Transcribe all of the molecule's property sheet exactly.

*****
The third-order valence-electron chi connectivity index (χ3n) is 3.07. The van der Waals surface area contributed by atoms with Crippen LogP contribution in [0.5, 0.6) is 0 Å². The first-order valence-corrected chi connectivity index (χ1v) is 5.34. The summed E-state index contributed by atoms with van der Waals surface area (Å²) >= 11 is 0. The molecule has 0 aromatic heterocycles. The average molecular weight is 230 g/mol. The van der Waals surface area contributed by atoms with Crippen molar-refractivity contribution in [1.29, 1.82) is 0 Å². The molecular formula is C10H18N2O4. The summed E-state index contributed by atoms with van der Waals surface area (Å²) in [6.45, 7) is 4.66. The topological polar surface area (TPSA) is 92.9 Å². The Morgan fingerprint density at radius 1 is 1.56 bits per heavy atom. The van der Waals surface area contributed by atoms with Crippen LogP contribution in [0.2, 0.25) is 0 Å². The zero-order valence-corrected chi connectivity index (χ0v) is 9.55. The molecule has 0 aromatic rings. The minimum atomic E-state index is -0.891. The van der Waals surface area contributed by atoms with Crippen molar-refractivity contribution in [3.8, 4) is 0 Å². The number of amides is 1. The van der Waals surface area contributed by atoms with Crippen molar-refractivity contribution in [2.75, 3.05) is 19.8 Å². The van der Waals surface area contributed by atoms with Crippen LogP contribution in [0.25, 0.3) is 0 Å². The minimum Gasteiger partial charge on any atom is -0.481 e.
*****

The third-order valence-electron chi connectivity index (χ3n) is 3.07. The van der Waals surface area contributed by atoms with Crippen LogP contribution in [0.5, 0.6) is 0 Å². The first-order valence-corrected chi connectivity index (χ1v) is 5.34. The summed E-state index contributed by atoms with van der Waals surface area (Å²) >= 11 is 0. The molecule has 0 aromatic heterocycles. The average molecular weight is 230 g/mol. The van der Waals surface area contributed by atoms with Crippen molar-refractivity contribution in [1.29, 1.82) is 0 Å². The molecular formula is C10H18N2O4. The summed E-state index contributed by atoms with van der Waals surface area (Å²) in [6.45, 7) is 4.66. The topological polar surface area (TPSA) is 92.9 Å². The Morgan fingerprint density at radius 1 is 1.56 bits per heavy atom. The van der Waals surface area contributed by atoms with Crippen LogP contribution in [0.2, 0.25) is 0 Å². The zero-order valence-corrected chi connectivity index (χ0v) is 9.55. The molecule has 0 aromatic rings. The minimum atomic E-state index is -0.891. The van der Waals surface area contributed by atoms with Crippen molar-refractivity contribution in [3.8, 4) is 0 Å². The number of amides is 1. The van der Waals surface area contributed by atoms with Crippen molar-refractivity contribution in [2.75, 3.05) is 19.8 Å². The van der Waals surface area contributed by atoms with Crippen LogP contribution in [0.25, 0.3) is 0 Å². The minimum Gasteiger partial charge on any atom is -0.481 e.